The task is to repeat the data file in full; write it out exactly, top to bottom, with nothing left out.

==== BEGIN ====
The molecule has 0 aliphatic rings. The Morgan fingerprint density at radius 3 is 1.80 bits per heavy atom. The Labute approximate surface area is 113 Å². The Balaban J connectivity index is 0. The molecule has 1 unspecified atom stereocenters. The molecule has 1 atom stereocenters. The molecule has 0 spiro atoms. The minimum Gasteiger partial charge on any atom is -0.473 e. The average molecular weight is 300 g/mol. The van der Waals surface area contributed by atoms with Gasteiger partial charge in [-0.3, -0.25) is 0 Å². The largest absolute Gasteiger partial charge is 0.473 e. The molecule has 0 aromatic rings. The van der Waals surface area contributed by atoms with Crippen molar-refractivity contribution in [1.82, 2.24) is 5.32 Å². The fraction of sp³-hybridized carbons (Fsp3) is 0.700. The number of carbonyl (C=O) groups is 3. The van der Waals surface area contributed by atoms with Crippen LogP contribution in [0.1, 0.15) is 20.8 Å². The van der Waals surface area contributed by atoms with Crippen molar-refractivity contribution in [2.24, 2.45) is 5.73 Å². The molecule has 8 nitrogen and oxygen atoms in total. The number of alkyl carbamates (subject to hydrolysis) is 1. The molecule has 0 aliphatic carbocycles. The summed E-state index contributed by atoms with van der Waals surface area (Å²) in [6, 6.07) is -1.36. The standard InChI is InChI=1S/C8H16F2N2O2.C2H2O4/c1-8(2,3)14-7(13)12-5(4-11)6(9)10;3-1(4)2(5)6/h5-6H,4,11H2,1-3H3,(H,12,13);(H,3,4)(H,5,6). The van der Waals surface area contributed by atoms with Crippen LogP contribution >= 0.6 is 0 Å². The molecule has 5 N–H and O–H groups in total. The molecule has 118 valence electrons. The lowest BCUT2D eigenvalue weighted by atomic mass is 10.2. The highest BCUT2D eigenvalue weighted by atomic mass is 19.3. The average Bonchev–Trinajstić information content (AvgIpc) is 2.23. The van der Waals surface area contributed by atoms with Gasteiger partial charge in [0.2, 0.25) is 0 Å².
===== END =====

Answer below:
The molecule has 0 aliphatic rings. The Morgan fingerprint density at radius 3 is 1.80 bits per heavy atom. The Labute approximate surface area is 113 Å². The Balaban J connectivity index is 0. The molecule has 1 unspecified atom stereocenters. The molecule has 1 atom stereocenters. The molecule has 0 spiro atoms. The minimum Gasteiger partial charge on any atom is -0.473 e. The average molecular weight is 300 g/mol. The van der Waals surface area contributed by atoms with Gasteiger partial charge in [-0.3, -0.25) is 0 Å². The largest absolute Gasteiger partial charge is 0.473 e. The molecule has 0 aromatic rings. The van der Waals surface area contributed by atoms with Crippen molar-refractivity contribution in [1.82, 2.24) is 5.32 Å². The fraction of sp³-hybridized carbons (Fsp3) is 0.700. The number of carbonyl (C=O) groups is 3. The van der Waals surface area contributed by atoms with Crippen LogP contribution in [0.1, 0.15) is 20.8 Å². The van der Waals surface area contributed by atoms with Crippen molar-refractivity contribution in [2.24, 2.45) is 5.73 Å². The molecule has 8 nitrogen and oxygen atoms in total. The number of alkyl carbamates (subject to hydrolysis) is 1. The molecule has 0 aliphatic carbocycles. The summed E-state index contributed by atoms with van der Waals surface area (Å²) in [6, 6.07) is -1.36. The standard InChI is InChI=1S/C8H16F2N2O2.C2H2O4/c1-8(2,3)14-7(13)12-5(4-11)6(9)10;3-1(4)2(5)6/h5-6H,4,11H2,1-3H3,(H,12,13);(H,3,4)(H,5,6). The van der Waals surface area contributed by atoms with Crippen LogP contribution >= 0.6 is 0 Å². The molecule has 5 N–H and O–H groups in total. The molecule has 118 valence electrons. The lowest BCUT2D eigenvalue weighted by atomic mass is 10.2. The highest BCUT2D eigenvalue weighted by atomic mass is 19.3. The average Bonchev–Trinajstić information content (AvgIpc) is 2.23. The van der Waals surface area contributed by atoms with Gasteiger partial charge in [0.2, 0.25) is 0 Å².